Switzerland is situated south of Germany and is Germany’s sole non-EU bordering country. The Switzerland-Germany border stretches a total length of 216 miles. The border follows the High Rhine, with Lake Constance sitting on the border. The two countries have removed border controls along the entire border, in line with the Schengen Agreement, but Germany briefly reintroduced controls on its side of the border in 2016 during the European Migrant Crisis.
Czech Republic-Germany Border
The Czech Republic borders Germany in the south of the country. The international border is the second-longest that Germany shares with another country, with a total length of 437 miles. There are numerous rivers that either cross the border or form a part of it including Biela, Elbe, Ohre, and Floha. The two countries are signatories of the Schengen Agreement that provided for the removal of all border controls along the border, a directive which the two countries have since complied with.
Germany’s bordering country to the east is Poland. The border between the two countries stretches 290 miles. An estimated one million people live in regions found on both sides of the border. The border starts from the Czech Republic and moves north until it ends at the Baltic Sea. While the modern border was formally established in 1990, it has undergone numerous shifts for hundreds of years. The origin of the international border can be traced back hundreds of years when medieval Slavic and German tribes inhabited the region. Rivers such as Oder and Neisse served as the natural borders during this period. This border was not fixed and shifted regularly. The border was dissolved in the 17th century after Poland became part of Prussia, which also merged into the German Empire in 1871. The country regained independence in 1918 as the Second Polish Republic, and the border was reestablished. Plebiscites were instrumental in the demarcation of the border, in line with the Treaty of Versailles. Germany would later invade Poland during the Second World War, but after its defeat in the war, the border was reconstructed and followed the traditional border along the Neisse and Oder rivers. The two countries officially recognized the modern border in the 1990 German-Polish Border Treaty.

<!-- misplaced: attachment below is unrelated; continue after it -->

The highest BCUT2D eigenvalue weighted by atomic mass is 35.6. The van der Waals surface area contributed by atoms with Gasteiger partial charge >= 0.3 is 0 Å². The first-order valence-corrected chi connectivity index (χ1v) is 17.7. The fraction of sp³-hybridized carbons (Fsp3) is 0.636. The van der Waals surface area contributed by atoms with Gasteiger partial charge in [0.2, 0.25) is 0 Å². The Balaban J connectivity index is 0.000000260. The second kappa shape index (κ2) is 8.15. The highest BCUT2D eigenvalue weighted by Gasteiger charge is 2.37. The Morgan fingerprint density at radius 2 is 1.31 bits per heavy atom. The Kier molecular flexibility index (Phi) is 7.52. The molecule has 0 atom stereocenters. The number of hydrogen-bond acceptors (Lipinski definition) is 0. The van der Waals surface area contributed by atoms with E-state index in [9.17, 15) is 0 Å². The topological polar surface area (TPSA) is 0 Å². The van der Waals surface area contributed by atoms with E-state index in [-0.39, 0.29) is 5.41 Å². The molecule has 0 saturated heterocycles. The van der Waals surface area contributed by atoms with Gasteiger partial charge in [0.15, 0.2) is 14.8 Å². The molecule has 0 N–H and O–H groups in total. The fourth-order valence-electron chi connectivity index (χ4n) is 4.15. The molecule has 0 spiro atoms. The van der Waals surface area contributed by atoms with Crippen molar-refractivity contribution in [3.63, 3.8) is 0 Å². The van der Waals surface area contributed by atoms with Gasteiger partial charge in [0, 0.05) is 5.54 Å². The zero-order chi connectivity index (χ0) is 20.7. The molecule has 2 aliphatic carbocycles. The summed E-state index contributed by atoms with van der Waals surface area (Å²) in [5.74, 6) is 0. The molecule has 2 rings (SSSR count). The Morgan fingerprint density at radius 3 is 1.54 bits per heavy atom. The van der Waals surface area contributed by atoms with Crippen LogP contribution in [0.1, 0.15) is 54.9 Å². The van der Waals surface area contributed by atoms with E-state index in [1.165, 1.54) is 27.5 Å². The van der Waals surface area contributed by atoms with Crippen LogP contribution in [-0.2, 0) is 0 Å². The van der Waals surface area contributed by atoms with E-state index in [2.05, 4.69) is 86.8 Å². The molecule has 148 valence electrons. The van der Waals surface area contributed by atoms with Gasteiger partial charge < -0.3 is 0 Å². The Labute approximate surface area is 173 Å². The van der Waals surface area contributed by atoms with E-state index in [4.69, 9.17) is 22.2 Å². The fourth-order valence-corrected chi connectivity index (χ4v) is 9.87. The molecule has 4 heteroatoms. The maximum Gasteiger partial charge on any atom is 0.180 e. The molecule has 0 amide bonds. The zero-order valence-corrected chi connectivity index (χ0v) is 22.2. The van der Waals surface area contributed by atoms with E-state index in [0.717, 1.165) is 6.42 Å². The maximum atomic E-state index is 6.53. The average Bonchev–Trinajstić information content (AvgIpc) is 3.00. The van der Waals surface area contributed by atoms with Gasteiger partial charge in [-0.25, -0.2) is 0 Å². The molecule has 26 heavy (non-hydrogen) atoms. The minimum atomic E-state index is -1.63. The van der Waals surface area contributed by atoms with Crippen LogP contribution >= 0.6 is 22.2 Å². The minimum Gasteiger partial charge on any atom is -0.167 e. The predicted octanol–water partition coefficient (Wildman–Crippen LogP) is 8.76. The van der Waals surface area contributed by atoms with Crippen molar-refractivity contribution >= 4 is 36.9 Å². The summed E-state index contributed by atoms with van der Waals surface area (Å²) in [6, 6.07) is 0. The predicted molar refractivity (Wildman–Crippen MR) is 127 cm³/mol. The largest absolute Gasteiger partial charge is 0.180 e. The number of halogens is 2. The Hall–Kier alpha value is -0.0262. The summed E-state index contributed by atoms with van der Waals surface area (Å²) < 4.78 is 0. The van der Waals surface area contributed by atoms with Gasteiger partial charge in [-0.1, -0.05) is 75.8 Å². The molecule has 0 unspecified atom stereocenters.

France is Germany’s southeastern bordering country, with the two countries sharing a 280-mile long land border. The border starts at the Germany-Switzerland-France tri-point and ends at the German-France-Luxembourg tri-point. A significant portion of the border follows the Upper Rhine. The Alsace-Lorraine region has been at the center of an international tug of war between the two countries for nearly two centuries. The area was initially part of the Kingdom of France but was acquired by the German Empire in 1871 in the aftermath of the Franco-Prussian War. The 1918 Treaty of Versailles saw the reverting of the sovereignty over Alsace-Lorraine back to France. The Third Reich would forcefully annex the region in 1941 during the Second World War, but surrendered it again after its defeat in the aftermath of the war.
Germany also shares maritime borders with Sweden and the United Kingdom. The maritime border between Germany and the United Kingdom lies in the North Sea, while the Sweden-Germany maritime border is located in the Baltic Sea.